Your Purpose Can Lead To Longevity

Studies have shown that people who are passionate or connected to a purpose tend to live longer than others as we age.

Over on social media last week, I shared the importance of prioritizing your purpose and values to improve your overall health and well-being. 

One person reached out and asked (shared with permission), “What if I don’t have a purpose? What if I am okay with not climbing the corporate ladder or working towards owning a house? I want to spend time with my friends right now.”

This is where society and media come in and derail us. Purpose doesn’t always mean achievement, but it does lead to fulfillment. 

My response was, “You do have a purpose. Your friends are your purpose. Being is your purpose. Anything that takes you away from that is taking you away from your purpose and what you value most right now.”

*This woman and I have often chatted about the pressure to “get ahead” in our industry.

Your Purpose Will Evolve

Your purpose and values will change over time. As we grow, experience life, and learn new things, we begin to see things differently. Our schedules change, our responsibilities shift, and even our beliefs evolve. This is why I have clients complete various reflection activities to see if their current goals and workouts complement the currently important things to them in life. 

Here is one example that I have my 1:1 clients complete monthly. Feel free to try it for yourself. 

For example, if you are feeling called for:

  • Dinners out with friends may not be the best time to focus on a cut phase.
  • Starting a new business, then maybe we can reevaluate your current workout schedule.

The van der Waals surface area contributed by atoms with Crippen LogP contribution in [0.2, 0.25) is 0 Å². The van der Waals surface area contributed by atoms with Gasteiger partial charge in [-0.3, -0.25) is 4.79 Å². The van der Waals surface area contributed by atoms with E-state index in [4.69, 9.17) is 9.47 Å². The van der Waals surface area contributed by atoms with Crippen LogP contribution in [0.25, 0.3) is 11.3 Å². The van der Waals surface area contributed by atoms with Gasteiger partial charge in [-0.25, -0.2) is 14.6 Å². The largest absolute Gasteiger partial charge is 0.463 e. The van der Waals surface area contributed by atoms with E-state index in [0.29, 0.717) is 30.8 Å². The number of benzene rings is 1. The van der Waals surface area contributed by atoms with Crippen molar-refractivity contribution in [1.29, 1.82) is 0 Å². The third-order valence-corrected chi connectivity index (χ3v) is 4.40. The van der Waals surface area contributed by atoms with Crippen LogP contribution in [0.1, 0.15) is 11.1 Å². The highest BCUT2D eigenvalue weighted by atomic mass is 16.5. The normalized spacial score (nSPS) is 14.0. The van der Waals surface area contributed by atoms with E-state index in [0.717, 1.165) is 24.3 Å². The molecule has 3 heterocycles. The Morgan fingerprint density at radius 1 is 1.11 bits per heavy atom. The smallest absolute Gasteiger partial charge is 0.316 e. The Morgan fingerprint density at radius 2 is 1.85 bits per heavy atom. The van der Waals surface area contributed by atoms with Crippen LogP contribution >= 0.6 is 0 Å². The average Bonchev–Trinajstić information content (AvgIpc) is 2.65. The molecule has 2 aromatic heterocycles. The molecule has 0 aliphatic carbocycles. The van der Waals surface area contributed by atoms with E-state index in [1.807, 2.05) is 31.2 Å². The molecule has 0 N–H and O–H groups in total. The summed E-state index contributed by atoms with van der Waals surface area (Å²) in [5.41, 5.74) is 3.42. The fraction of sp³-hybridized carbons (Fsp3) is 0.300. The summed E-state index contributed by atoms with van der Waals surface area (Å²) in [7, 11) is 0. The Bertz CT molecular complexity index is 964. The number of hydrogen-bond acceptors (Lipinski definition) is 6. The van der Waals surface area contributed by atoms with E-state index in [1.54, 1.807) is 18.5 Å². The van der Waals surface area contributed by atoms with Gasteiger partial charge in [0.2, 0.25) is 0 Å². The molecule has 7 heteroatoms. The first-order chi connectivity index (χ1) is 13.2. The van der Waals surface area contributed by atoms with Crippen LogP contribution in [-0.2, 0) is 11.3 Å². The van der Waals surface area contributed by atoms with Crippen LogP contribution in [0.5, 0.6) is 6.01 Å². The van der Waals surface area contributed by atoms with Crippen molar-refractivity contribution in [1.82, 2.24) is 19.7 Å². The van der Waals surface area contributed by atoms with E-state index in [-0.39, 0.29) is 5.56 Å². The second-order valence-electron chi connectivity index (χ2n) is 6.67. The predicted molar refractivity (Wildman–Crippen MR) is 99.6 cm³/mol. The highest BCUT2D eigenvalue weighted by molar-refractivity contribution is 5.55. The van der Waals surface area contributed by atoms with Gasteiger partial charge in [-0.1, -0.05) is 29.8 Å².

But for people who like numbers, purpose can be complex to digest as a health marker because you can’t truly measure it. You feel it. But, it is not a magical thing, it is neuroscience and there have been studies examining brain activation during various situations. 

I learned this firsthand while caring for my dad with Alzheimer’s. Growing up, my dad was always the one to cook dinner, clean the table, and do the grocery shopping. As his Alzheimer’s progressed, it was no longer safe for him to engage in such activities. He grew frustrated and often angry because these routines he had completed most of his life were now being taken away. In a support group I was a part of, the facilitator suggested that I allow him to do some low-risk activities in the kitchen. From that day forward, my dad took on the role of cleaning all the dishes and the kitchen. Let me tell you, he washed the dishes with such pride and purpose that it eased so many other frustrating moments brought on by his disease. 

Studies have shown that people who are passionate or connected to a purpose tend to live longer than others as we age. To read more about this, check out this study with the elderly and plants here. 

So, what is your purpose? What keeps you going? How can you use this purpose to continue to enhance your well-being?


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